Compression of the iliac veins, the left renal vein and the vena cava as well as compression of the femoral veins may result in a venous congestion of the legs.
If the left common iliac vein is the only affected vessel (May Thurner syndrome), the symptoms may be restricted to the left leg. If the May Thurner syndrome is lasting for a longer time the venous outflow from the right pelvic axis may become reduced since the influx of additional venous blood across the midline organs towards the territory of the right internal iliac vein may demand priority over the drainage of the right external iliac vein, which is the continuation of the femoral vein, the main vein of the leg. This is the beginning of the congestion of the femoral vein and thus the entire leg. In such a situation the right leg may be as severely affected as the left leg.
The symptoms become worse if the left renal vein is compressed too since the main collateral route for this vein is the left ovarian or spermatic vein which pours large volumes of blood from the kidney towards the pelvic circulation. This may produce an additional overflow for the iliac veins, especially when a May Thurner syndrome exists-which is very common.
If the vena cava is compressed, then the outflow from both pelvic hemispheres is hampered affecting both legs.
The congestion is usually felt as tension and later as pain starting at the inner (medial) region of the upper thigh and later on involving the entire leg especially the calve. Not rarely the legs swell, especially at the end of the day after being upright for many hours.
Many patients develop then the mechanism to help the return of the blood across the compression sites. They start a walking around to activate the muscle pump to press the blood across the compressions. This may be interpreted as nervousness or attention deficit/hyperactivity disorder.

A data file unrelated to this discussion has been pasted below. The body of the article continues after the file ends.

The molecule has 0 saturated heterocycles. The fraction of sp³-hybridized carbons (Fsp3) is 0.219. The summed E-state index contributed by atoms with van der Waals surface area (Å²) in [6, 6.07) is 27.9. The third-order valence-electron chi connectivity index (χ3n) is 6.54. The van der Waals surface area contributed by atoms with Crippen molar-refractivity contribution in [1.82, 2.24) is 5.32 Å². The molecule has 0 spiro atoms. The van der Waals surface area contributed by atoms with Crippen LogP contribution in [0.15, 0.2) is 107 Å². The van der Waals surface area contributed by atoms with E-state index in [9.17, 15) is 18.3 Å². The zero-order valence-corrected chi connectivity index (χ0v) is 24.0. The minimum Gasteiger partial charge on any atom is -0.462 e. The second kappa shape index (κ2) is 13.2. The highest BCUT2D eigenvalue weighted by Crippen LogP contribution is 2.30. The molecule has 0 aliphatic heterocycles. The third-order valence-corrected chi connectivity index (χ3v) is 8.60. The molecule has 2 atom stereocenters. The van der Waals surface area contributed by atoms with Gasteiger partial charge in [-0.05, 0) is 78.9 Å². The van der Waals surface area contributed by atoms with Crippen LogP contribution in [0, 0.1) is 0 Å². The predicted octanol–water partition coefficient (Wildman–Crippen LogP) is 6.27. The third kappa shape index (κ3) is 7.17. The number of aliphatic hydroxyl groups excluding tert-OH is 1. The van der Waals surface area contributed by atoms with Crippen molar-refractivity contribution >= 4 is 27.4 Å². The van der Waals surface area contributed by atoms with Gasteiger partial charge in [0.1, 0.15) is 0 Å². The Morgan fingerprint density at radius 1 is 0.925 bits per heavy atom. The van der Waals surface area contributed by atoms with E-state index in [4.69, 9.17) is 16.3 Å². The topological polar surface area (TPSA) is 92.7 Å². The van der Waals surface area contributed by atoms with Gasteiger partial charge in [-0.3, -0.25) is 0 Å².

While lying in bed the patients may start moving the legs, flexing their hips and knees and stretch them again moving the toes up and down to activate the muscle pump without walking. This is often perceived as restless leg. Often such patients are referred to a neurologist since this is frequently regarded a neurological disorder.
In many cases however this is the clinical symptom of abdominal vascular compression syndromes.
If you suffer from restless leg syndrome and no neurological cause could be established, ask for a quantitative functional colour Doppler ultrasound of your legs, pelvic and abdominal vessels to check for compression of the left renal vein, the vena cava, the iliac veins and femoral veins.
The causal treatment of these compressions is possible by specific training, medication or surgery.
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